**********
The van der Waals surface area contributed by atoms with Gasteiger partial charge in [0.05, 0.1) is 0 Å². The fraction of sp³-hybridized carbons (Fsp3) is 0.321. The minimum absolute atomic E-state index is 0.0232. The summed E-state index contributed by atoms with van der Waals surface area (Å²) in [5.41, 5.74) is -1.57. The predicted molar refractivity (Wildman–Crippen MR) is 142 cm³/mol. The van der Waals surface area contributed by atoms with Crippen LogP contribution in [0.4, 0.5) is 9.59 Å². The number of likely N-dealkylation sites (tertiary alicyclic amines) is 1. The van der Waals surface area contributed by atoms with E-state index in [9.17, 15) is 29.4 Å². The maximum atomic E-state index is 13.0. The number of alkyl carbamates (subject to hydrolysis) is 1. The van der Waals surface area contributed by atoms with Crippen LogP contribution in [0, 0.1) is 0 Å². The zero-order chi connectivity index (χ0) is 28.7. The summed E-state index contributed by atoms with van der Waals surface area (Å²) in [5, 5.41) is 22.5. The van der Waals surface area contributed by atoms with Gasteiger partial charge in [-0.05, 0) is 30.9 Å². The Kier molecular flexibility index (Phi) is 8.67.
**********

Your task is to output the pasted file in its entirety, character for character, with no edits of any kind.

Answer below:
The van der Waals surface area contributed by atoms with Gasteiger partial charge in [0.05, 0.1) is 0 Å². The fraction of sp³-hybridized carbons (Fsp3) is 0.321. The minimum absolute atomic E-state index is 0.0232. The summed E-state index contributed by atoms with van der Waals surface area (Å²) in [5.41, 5.74) is -1.57. The predicted molar refractivity (Wildman–Crippen MR) is 142 cm³/mol. The van der Waals surface area contributed by atoms with Crippen LogP contribution in [0.4, 0.5) is 9.59 Å². The number of likely N-dealkylation sites (tertiary alicyclic amines) is 1. The van der Waals surface area contributed by atoms with E-state index in [9.17, 15) is 29.4 Å². The maximum atomic E-state index is 13.0. The number of alkyl carbamates (subject to hydrolysis) is 1. The van der Waals surface area contributed by atoms with Crippen LogP contribution in [0, 0.1) is 0 Å². The zero-order chi connectivity index (χ0) is 28.7. The summed E-state index contributed by atoms with van der Waals surface area (Å²) in [5, 5.41) is 22.5. The van der Waals surface area contributed by atoms with Gasteiger partial charge in [-0.05, 0) is 30.9 Å². The Kier molecular flexibility index (Phi) is 8.67.